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Trucks that carry goods across the nation are data-producing machines. At one southern transportation company, the vehicles are equipped with sensors that churn out almost 1,000 data elements from the engine alone, revealing everything from how fast the vehicles are going to how hard the drivers are braking.
That’s valuable information—but in the past, the trucking company couldn’t collect, analyze and act on the data fast enough to get much benefit from it. Then the company switched to a new Business Intelligence (BI) system that focused on using the huge piles of data to answer a few specific questions.
Just as important, this information was immediately dispatched to fleet managers who viewed it on their smartphones or tablets wherever they were. This newfound ability to take fast action saved the company tens of millions a year just by reducing truck idle time.
By improving decision-making capability, mobile BI is likely to have a dramatic impact on many sectors, including retail. “If you are a store manager, you never want to leave the floor,” says analyst Howard Dresner, chief research officer at industry analyst firm Dresner Advisory Services. “With mobile BI, the manager can get immediate information from a smartphone or tablet—right down to the SKU level—to correct problems on the floor, in the warehouse, while in transport or from a manufacturing site.”
Just about all the business intelligence research analyst firms now break out mobility apps in their research work. I’ve wondered myself if this exception is only waiting for a hardware refresh cycle to become universal; lots of people have come to the realization that tablets and other smart devices are already the de facto platform for BI app development.
It’s nice to know the trend is very user demand driven, but not to say mobile information management hasn’t literally been in everyone’s pocket for years now. I know some analysts and vendors who will disagree on boundary definitional terms, but if BI can be defined as “the process of making better decisions,” it strikes me as odd that a lot of your phone’s personal productivity apps aren’t already counted in the tools and process workflow. The intersections are plain, your CRM flows to your contacts and email and messaging to your calendaring and maps et cetera, et cetera. And, increasingly, the analytics are embedded where and when you need them.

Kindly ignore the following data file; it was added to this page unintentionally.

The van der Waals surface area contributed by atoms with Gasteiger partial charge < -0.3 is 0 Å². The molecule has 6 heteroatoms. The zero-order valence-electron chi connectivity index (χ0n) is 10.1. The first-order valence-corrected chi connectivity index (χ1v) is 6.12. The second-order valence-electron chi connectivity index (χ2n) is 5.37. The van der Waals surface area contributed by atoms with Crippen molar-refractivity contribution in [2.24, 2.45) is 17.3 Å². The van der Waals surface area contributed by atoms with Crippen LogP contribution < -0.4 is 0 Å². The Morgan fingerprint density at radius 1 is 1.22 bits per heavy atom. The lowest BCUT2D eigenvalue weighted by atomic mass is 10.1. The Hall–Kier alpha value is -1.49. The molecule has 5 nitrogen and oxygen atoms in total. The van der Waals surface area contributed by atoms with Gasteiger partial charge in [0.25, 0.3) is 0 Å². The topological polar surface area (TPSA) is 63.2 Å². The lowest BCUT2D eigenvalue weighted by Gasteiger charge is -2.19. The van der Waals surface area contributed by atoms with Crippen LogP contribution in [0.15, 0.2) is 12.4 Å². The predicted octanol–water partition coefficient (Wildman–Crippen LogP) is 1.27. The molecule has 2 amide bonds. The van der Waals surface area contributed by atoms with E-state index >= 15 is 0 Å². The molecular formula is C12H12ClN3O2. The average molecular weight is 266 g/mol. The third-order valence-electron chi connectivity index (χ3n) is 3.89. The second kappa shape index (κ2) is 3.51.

Noodling around the range of opinions, I rang up Howard Dresner the other day after reading his latest Mobile Business Intelligence Market Study, one corner of Howard’s BI research which he says is getting harder to segment (which is something analyst firms always seek to do).
The smallest organizations are winning the mobile business intelligence race. In fact, according to new research from Dresner Advisory Services LLC, three times as many small organizations indicated that mobile BI is a critically important function to the business compared to large organizations.
“When you’re a small organization, you have to garner as many competitive advantages as you can,” said Howard Dresner, lead researcher, president and founder of the Nashua, N.H.-based analyst firm.
The term “data scientist” is a somewhat nebulous one, although pundits and analysts generally seem to agree it means someone who understands data-analytics technology and the math behind it, can use that knowledge to solve data problems, and (often) see how that data offers deeper insight into a business process.
In a recent discussion on Twitter (#BIWisdom), Dresner Advisory Services president and founder Howard Dresner sparked a discussion about the definition of a data scientist. While those Twitter denizens following that discussion offered a variety of different definitions, Dresner suggested that data scientists walk a thin line between science (i.e., the ability to discover a process related to data analysis and make it repeatable) and art (the ability to take relatively immature technology and make it work in creative and new ways).
For many organizations, mobile business intelligence has gone from a minor consideration to a must-do item over the past two years. Business intelligence managers primarily have the iPad to thank — or blame — for that. After Apple introduced its tablet PC in 2010, masses of corporate executives quickly took a shine to the device and began bringing it to the office and taking it on the road. Many wanted to be able to use their iPads to call up reports quickly and drill down into data during meetings — and when corporate execs want something, resistance is usually futile (not to mention foolhardy).
It didn’t take long for business intelligence analyst Howard Dresner to detect an upswing in demand for mobile BI tools. In a survey he conducted in mid-2010, 52% of the 200 respondents said mobile BI was “critical” or “very important” to their business. That increased to 68% in a follow-up survey with 170 respondents last year.